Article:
They say the only certainty in life is change – and within the myriad of discussions around Brexit and what might or might not happen, never a truer word has been spoken. We don’t know what post-Brexit Britain will look and feel like, but we do know it will be different.
And that’s certainly the case when it comes to energy – supplies, costs, agreements and laws. We don’t know what will happen to any of them after March 31st next year (or more likely the subsequent two year transition period) but we have to keep asking the questions, raising relevant issues and flagging our concerns to anyone who will listen and has the power to influence outcomes.
That’s why Syntegra has just published its discussion document, ‘What policies will power post-Brexit Britain?’
We’ve gone through a range of energy-related policies covered by the EU with the UK at its heart and sought expert views and commentary around how the Brexit ‘divorce’ might help or harm the UK’s energy sector, and in turn the British public’s purse.
The EU is a key energy trading partner for the UK, supplying approximately 12% of the UK’s gas and 5% of electricity in 2016.
Some of the areas our paper looks at include:
- The Energy Union, looking at supply security, energy market, efficiency, emissions reduction and research and innovation
- The Emissions Trading System (ETS) which promises to open up a lower cost route to decarbonisation
- The Internal Energy Market (IEM), the EU entity which allows for the unrestricted flow of power and gas between member states without tariffs.
- Nuclear power faces an uncertain future post-Brexit as the UK’s membership of Euratom, will lapse.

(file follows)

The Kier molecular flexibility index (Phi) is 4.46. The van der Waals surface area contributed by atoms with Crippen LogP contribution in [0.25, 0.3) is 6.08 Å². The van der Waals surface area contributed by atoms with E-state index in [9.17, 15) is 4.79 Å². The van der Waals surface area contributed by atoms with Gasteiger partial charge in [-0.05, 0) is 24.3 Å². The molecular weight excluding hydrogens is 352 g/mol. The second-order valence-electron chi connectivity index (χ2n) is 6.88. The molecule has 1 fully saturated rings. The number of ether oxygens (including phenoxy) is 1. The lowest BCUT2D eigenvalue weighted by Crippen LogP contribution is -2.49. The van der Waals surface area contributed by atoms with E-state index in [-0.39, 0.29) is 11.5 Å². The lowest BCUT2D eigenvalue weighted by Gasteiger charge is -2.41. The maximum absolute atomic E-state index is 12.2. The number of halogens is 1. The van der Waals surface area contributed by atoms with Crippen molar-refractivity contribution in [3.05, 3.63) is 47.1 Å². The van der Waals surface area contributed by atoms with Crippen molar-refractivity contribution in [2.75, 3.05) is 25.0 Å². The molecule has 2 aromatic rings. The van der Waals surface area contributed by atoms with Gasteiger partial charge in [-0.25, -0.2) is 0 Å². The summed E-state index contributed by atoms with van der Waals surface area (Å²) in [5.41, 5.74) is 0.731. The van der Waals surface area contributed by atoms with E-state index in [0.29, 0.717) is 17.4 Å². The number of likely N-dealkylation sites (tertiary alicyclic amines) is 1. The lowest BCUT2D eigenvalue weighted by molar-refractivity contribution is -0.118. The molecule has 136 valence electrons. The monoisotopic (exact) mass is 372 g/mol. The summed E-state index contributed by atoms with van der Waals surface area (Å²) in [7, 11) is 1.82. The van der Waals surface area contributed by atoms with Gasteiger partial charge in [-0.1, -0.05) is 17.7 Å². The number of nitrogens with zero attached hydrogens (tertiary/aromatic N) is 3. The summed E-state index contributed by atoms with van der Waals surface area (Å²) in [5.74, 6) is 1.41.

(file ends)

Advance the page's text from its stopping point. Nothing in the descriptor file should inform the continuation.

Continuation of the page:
- Funding schemes giving access to money for projects such as the development of offshore wind farms
Energy and environment policy might not be attracting all the Brexit headlines but it is essential for the successful functioning of the UK economy and the future of its low carbon transition.
We were keen to offer a comprehensive overview of the policies and structures which might be impacted by Brexit as it’s such an integral part of the UK’s EU membership (and, therefore, departure).
Whether we realise it or not, we are all affected in our day to day home and business lives by current EU energy policies which the UK helped to shape so it is in all our interests to monitor closely what the fall-out is from the final negotiations.
If you would like to follow the post-Brexit British energy journey, start by downloading our guide here and look out for updates as and when clarity is forthcoming and final decisions are announced. Buckle up, it might be a long, bumpy and occasionally painful ride but hopefully we can reach our destination of a greener, more sustainably-focused UK intact – and sooner rather than later.